Amid the barrage of criticism, as Obama strains to respond to every new crisis, the White House's moves begin to look like guesses, or even shrugs. "When you don't know what you can plan for," Gibbs says, "then you're watching and reacting. And in this town, if you're just watching and reacting, it never ends well."
Beltway wags have long wondered how it is that Obama, such a gifted communicator, can't manage to tell the story of his own accomplishments. As an insider, that criticism always annoyed me, because it conveniently ignores the realities of how things have changed. As an outsider now, I see the point. If someone this talented and this appealing can't succeed in forging consensus – or even settle on a consistent narrative about what he's done – then what hope is there for the next president? We suddenly find ourselves living in a post-narrative world, and our politics, somehow, are going to have to adapt.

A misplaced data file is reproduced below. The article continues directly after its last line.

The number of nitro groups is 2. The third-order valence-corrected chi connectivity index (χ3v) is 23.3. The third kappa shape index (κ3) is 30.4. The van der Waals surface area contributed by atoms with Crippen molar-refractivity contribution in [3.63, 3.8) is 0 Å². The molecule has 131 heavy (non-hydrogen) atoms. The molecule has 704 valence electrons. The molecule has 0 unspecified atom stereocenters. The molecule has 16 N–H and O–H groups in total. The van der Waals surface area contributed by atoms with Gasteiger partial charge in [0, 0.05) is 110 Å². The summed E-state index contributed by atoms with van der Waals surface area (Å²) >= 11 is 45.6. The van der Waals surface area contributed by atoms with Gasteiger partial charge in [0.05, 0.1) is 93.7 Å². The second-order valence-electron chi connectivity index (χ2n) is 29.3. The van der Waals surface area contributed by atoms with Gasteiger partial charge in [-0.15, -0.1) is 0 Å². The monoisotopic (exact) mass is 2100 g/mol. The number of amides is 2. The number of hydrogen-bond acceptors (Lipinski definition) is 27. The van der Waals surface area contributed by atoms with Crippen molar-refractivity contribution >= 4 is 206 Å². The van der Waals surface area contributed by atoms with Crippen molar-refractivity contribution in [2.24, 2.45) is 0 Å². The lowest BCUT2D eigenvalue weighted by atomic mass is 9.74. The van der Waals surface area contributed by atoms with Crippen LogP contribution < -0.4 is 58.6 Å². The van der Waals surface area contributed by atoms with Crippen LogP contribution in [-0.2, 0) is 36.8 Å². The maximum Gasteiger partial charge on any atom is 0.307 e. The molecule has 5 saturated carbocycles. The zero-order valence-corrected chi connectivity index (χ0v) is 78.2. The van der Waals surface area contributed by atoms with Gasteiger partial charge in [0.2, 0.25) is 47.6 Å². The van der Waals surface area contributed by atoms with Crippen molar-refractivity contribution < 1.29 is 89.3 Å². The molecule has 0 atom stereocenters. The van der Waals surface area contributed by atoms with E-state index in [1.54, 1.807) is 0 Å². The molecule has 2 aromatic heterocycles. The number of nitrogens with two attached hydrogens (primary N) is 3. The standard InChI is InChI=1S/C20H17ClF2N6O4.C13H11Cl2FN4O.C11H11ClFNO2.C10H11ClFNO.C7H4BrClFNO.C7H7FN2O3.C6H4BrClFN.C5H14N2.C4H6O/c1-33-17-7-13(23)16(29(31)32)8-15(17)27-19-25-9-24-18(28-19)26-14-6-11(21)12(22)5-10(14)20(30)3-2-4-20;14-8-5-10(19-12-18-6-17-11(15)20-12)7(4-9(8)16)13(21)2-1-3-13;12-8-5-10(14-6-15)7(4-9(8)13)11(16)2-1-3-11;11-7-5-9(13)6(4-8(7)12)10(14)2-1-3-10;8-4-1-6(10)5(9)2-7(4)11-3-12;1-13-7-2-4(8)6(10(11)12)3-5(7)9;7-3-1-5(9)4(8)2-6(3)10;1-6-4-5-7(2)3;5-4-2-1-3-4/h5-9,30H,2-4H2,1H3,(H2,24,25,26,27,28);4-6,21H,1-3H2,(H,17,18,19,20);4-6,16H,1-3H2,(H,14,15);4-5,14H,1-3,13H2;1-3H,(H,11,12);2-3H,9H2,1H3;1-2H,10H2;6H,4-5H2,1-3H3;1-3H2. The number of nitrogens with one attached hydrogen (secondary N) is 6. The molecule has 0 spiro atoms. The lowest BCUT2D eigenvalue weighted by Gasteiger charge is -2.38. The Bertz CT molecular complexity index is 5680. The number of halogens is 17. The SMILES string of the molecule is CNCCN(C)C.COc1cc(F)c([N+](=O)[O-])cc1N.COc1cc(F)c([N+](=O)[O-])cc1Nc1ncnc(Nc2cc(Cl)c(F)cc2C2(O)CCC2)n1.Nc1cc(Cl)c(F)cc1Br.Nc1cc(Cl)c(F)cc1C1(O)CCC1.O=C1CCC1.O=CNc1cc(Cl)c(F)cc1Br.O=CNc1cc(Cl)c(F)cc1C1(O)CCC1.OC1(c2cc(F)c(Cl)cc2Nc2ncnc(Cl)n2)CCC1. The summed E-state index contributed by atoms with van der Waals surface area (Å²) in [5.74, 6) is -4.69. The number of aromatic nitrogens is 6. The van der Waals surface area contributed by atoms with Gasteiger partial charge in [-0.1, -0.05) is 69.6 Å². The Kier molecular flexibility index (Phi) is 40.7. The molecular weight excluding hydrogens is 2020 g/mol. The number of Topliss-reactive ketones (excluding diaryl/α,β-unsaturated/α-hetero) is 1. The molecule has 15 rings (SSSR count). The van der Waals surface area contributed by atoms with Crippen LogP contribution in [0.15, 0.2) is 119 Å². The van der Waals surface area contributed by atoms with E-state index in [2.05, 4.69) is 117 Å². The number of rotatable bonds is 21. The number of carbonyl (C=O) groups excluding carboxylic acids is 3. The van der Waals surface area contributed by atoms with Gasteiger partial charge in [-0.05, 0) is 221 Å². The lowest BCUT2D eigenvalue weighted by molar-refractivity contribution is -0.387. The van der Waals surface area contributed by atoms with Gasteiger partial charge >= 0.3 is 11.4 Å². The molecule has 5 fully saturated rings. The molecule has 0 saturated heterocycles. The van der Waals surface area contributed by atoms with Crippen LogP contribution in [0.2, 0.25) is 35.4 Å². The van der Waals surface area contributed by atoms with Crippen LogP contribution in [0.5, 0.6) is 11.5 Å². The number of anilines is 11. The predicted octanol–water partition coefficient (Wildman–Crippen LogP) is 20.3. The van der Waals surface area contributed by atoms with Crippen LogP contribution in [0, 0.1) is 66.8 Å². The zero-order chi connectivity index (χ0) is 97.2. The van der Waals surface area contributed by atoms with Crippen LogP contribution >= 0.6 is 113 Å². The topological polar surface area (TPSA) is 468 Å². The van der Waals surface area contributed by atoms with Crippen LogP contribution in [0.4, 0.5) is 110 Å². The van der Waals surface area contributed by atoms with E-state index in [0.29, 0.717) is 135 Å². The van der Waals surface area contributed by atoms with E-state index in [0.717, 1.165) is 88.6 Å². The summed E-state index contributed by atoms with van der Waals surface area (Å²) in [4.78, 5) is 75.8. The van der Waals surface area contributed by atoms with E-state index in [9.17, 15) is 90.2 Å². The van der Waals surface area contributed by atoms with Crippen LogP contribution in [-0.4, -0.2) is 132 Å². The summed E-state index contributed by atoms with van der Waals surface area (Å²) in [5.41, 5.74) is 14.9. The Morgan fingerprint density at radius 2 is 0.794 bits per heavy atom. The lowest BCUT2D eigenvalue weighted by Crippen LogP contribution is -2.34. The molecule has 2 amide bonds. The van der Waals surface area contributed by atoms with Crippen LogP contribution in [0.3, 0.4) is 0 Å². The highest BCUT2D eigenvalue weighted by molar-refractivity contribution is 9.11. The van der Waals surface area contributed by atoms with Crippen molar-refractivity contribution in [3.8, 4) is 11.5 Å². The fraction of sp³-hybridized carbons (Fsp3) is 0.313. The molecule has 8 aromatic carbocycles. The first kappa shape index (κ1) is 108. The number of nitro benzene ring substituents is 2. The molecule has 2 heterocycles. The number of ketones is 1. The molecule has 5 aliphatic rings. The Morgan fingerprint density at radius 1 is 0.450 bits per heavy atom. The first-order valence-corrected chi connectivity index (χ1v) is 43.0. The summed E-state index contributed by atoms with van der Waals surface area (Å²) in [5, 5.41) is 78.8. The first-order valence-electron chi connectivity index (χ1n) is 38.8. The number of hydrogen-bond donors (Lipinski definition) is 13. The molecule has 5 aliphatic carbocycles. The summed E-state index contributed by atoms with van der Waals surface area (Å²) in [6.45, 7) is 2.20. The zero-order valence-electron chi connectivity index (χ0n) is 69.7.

The White House isn't panicking. They know that in spite of everything, they have managed over six years to accomplish much of what Obama promised to do, even if accomplishing it helped speed the process of partisan breakdown. "Everything that you're saying about communications is not actually about communications per se as it is about the polarized nature of the country," the White House adviser says. "There's no clean shot" for communicating the president's message. "That's just where the country's going. And it's going to be worse for the next president," he adds, "hands down."
Read more: http://www.rollingstone.com/politics/news/the-presidency-and-the-press-20140804#ixzz39YjZCSW9